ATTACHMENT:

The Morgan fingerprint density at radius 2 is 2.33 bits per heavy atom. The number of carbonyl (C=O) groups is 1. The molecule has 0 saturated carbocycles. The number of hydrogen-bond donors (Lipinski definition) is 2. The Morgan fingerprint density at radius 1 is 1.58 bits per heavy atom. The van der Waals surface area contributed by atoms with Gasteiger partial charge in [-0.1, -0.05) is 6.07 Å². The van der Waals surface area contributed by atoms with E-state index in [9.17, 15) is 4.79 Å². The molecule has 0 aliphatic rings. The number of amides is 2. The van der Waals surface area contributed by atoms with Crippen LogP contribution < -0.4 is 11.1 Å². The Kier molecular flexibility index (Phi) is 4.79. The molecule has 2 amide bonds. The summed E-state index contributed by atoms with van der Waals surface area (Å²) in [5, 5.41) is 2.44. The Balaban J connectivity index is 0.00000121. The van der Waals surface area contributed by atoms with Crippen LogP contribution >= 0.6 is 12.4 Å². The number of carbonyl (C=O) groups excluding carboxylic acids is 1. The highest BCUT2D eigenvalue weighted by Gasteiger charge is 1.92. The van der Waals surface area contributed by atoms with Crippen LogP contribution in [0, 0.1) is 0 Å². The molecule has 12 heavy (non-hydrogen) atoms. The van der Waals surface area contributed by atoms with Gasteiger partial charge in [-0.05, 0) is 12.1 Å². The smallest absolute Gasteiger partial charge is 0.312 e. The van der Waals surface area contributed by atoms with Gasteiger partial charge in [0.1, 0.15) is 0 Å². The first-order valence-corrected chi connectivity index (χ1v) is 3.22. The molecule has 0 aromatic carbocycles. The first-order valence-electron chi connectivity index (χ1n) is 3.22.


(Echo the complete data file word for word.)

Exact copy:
The Morgan fingerprint density at radius 2 is 2.33 bits per heavy atom. The number of carbonyl (C=O) groups is 1. The molecule has 0 saturated carbocycles. The number of hydrogen-bond donors (Lipinski definition) is 2. The Morgan fingerprint density at radius 1 is 1.58 bits per heavy atom. The van der Waals surface area contributed by atoms with Gasteiger partial charge in [-0.1, -0.05) is 6.07 Å². The van der Waals surface area contributed by atoms with E-state index in [9.17, 15) is 4.79 Å². The molecule has 0 aliphatic rings. The number of amides is 2. The van der Waals surface area contributed by atoms with Crippen LogP contribution < -0.4 is 11.1 Å². The Kier molecular flexibility index (Phi) is 4.79. The molecule has 2 amide bonds. The summed E-state index contributed by atoms with van der Waals surface area (Å²) in [5, 5.41) is 2.44. The Balaban J connectivity index is 0.00000121. The van der Waals surface area contributed by atoms with Crippen LogP contribution >= 0.6 is 12.4 Å². The number of carbonyl (C=O) groups excluding carboxylic acids is 1. The highest BCUT2D eigenvalue weighted by Gasteiger charge is 1.92. The van der Waals surface area contributed by atoms with Crippen LogP contribution in [0, 0.1) is 0 Å². The molecule has 12 heavy (non-hydrogen) atoms. The van der Waals surface area contributed by atoms with Gasteiger partial charge in [-0.05, 0) is 12.1 Å². The smallest absolute Gasteiger partial charge is 0.312 e. The van der Waals surface area contributed by atoms with Gasteiger partial charge in [0.1, 0.15) is 0 Å². The first-order valence-corrected chi connectivity index (χ1v) is 3.22. The molecule has 0 aromatic carbocycles. The first-order valence-electron chi connectivity index (χ1n) is 3.22.